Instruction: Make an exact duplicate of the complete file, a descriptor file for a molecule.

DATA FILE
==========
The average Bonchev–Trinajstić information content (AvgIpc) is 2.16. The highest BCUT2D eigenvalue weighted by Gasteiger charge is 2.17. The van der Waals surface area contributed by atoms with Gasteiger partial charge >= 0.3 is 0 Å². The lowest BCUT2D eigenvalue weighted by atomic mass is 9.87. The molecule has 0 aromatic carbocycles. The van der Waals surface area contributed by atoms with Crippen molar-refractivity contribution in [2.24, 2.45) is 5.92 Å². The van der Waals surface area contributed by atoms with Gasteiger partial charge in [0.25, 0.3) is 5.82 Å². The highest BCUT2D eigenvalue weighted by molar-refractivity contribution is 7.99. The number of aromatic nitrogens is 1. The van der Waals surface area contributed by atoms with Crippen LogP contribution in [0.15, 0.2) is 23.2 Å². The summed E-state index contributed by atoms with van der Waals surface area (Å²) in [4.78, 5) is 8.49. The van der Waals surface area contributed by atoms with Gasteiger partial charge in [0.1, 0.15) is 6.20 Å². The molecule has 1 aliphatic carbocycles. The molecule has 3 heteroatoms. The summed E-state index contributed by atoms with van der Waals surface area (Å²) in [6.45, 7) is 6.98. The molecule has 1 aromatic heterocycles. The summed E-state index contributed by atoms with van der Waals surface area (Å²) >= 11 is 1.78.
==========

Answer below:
The average Bonchev–Trinajstić information content (AvgIpc) is 2.16. The highest BCUT2D eigenvalue weighted by Gasteiger charge is 2.17. The van der Waals surface area contributed by atoms with Gasteiger partial charge >= 0.3 is 0 Å². The lowest BCUT2D eigenvalue weighted by atomic mass is 9.87. The molecule has 0 aromatic carbocycles. The van der Waals surface area contributed by atoms with Crippen molar-refractivity contribution in [2.24, 2.45) is 5.92 Å². The van der Waals surface area contributed by atoms with Gasteiger partial charge in [0.25, 0.3) is 5.82 Å². The highest BCUT2D eigenvalue weighted by molar-refractivity contribution is 7.99. The number of aromatic nitrogens is 1. The van der Waals surface area contributed by atoms with Crippen LogP contribution in [0.15, 0.2) is 23.2 Å². The summed E-state index contributed by atoms with van der Waals surface area (Å²) in [4.78, 5) is 8.49. The van der Waals surface area contributed by atoms with Gasteiger partial charge in [0.1, 0.15) is 6.20 Å². The molecule has 1 aliphatic carbocycles. The molecule has 3 heteroatoms. The summed E-state index contributed by atoms with van der Waals surface area (Å²) in [6.45, 7) is 6.98. The molecule has 1 aromatic heterocycles. The summed E-state index contributed by atoms with van der Waals surface area (Å²) >= 11 is 1.78.